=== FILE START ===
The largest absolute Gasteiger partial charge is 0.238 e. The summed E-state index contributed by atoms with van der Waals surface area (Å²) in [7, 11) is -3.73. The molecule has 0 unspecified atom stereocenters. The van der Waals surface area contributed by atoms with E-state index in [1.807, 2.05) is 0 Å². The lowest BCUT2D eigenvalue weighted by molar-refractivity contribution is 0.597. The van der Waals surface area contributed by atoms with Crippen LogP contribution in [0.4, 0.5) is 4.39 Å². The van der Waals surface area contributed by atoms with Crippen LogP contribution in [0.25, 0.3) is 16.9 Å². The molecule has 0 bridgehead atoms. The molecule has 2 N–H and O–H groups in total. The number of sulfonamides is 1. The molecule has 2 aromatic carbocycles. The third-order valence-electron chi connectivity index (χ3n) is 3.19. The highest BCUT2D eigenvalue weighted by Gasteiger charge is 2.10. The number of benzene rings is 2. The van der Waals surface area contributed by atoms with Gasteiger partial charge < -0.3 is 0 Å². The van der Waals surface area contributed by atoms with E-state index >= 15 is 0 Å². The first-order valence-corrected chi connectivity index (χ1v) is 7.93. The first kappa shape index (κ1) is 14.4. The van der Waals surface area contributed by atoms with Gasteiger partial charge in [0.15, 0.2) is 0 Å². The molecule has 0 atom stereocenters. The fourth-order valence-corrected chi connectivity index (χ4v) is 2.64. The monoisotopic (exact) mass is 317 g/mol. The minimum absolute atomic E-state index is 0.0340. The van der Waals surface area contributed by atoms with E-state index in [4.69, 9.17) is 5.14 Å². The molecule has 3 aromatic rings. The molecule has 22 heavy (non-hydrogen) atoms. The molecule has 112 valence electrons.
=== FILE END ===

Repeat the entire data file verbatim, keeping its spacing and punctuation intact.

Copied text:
The largest absolute Gasteiger partial charge is 0.238 e. The summed E-state index contributed by atoms with van der Waals surface area (Å²) in [7, 11) is -3.73. The molecule has 0 unspecified atom stereocenters. The van der Waals surface area contributed by atoms with E-state index in [1.807, 2.05) is 0 Å². The lowest BCUT2D eigenvalue weighted by molar-refractivity contribution is 0.597. The van der Waals surface area contributed by atoms with Crippen LogP contribution in [0.4, 0.5) is 4.39 Å². The van der Waals surface area contributed by atoms with Crippen LogP contribution in [0.25, 0.3) is 16.9 Å². The molecule has 0 bridgehead atoms. The molecule has 2 N–H and O–H groups in total. The number of sulfonamides is 1. The molecule has 2 aromatic carbocycles. The third-order valence-electron chi connectivity index (χ3n) is 3.19. The highest BCUT2D eigenvalue weighted by Gasteiger charge is 2.10. The number of benzene rings is 2. The van der Waals surface area contributed by atoms with Gasteiger partial charge < -0.3 is 0 Å². The van der Waals surface area contributed by atoms with E-state index >= 15 is 0 Å². The first-order valence-corrected chi connectivity index (χ1v) is 7.93. The first kappa shape index (κ1) is 14.4. The van der Waals surface area contributed by atoms with Gasteiger partial charge in [0.15, 0.2) is 0 Å². The molecule has 0 atom stereocenters. The fourth-order valence-corrected chi connectivity index (χ4v) is 2.64. The monoisotopic (exact) mass is 317 g/mol. The minimum absolute atomic E-state index is 0.0340. The van der Waals surface area contributed by atoms with E-state index in [4.69, 9.17) is 5.14 Å². The molecule has 3 aromatic rings. The molecule has 22 heavy (non-hydrogen) atoms. The molecule has 112 valence electrons.